Donald Blankenship was the most powerful coal mogul in America, but he could soon be indicted, thanks to 14 years of work by two Pittsburgh lawyers. By Laurence Leamer, the author of the new book The Price of Justice.
Although the investigation began by exploring what role Massey supervisors and executives had in the 2010 explosion at their Upper Big Branch mine, the feds have gone on to look into a wide range of devastating accusations against Blankenship. This is a daring inquiry into the dark heart of power at Massey and in West Virginia. If only a portion of what they are exploring is true and Goodwin has the guts to stick to it, in the next couple of months Blankenship may be indicted with a series of charges that will shake up the Mountain State as few things have in years. If Goodwin decides not to indict and cuts a deal to help his anticipated run for governor next year with the backing of Big Coal, as the most fervid cynics suggest, he will have to defend his conduct from Bluefield to Wheeling. But everything so far suggests that the investigation has led inevitably and inexorably to Blankenship, and that Goodwin and his associates will not be walking away without an indictment.There's no such thing as "clean coal". On any level. This might help on one.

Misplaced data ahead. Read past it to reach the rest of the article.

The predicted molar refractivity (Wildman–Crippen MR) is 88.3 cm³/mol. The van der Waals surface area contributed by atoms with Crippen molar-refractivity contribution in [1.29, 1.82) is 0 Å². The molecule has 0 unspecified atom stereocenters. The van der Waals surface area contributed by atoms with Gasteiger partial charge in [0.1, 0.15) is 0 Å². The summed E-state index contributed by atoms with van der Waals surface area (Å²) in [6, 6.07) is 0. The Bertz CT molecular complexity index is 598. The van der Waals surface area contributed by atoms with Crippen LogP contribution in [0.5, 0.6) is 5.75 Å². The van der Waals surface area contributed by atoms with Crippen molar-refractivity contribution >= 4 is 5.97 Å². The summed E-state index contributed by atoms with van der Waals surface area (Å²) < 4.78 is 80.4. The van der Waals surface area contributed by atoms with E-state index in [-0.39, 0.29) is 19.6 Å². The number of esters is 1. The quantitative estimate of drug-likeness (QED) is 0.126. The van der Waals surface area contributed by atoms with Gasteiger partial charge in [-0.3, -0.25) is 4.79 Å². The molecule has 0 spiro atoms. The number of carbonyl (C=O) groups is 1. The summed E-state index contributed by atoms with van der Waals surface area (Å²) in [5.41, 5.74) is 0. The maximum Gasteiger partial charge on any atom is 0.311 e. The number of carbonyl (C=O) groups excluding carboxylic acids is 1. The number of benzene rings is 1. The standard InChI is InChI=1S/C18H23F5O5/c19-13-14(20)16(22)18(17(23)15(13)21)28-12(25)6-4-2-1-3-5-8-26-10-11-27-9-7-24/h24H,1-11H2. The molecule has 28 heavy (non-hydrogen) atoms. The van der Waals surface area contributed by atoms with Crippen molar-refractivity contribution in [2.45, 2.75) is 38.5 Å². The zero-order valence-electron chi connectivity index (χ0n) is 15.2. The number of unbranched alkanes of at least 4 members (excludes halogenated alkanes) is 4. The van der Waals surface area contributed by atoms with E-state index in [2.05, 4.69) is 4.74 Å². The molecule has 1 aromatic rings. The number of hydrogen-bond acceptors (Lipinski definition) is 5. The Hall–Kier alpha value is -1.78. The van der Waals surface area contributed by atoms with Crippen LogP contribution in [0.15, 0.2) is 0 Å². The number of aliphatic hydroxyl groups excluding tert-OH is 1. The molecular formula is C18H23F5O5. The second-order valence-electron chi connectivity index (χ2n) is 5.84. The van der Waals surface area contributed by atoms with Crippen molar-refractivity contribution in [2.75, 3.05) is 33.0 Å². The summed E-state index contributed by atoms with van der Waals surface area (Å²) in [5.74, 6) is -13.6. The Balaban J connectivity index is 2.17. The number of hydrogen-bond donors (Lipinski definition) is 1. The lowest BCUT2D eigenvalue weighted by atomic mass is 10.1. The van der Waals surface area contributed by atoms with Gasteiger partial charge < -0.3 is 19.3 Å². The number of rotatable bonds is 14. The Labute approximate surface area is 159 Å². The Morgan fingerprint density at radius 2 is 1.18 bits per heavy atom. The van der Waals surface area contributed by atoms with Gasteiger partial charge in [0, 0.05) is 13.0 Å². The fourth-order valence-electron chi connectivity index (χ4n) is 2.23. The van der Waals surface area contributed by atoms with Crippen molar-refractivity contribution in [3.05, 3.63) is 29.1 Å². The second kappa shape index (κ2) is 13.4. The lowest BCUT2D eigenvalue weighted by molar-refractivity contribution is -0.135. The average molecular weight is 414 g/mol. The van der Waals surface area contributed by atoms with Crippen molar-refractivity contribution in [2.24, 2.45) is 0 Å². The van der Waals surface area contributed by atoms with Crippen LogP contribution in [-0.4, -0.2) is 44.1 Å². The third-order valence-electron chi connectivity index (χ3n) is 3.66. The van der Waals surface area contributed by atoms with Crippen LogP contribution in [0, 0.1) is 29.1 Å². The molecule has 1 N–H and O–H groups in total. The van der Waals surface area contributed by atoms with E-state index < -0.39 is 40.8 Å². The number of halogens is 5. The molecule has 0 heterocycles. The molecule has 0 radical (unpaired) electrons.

Blankenship may very well be indicted in the next few weeks and if the evidence is strong and well presented, he will be convicted and sent to prison. That will send a signal to the entire Appalachian region that no longer can corporate and political mandarins run roughshod over the rights of the people.
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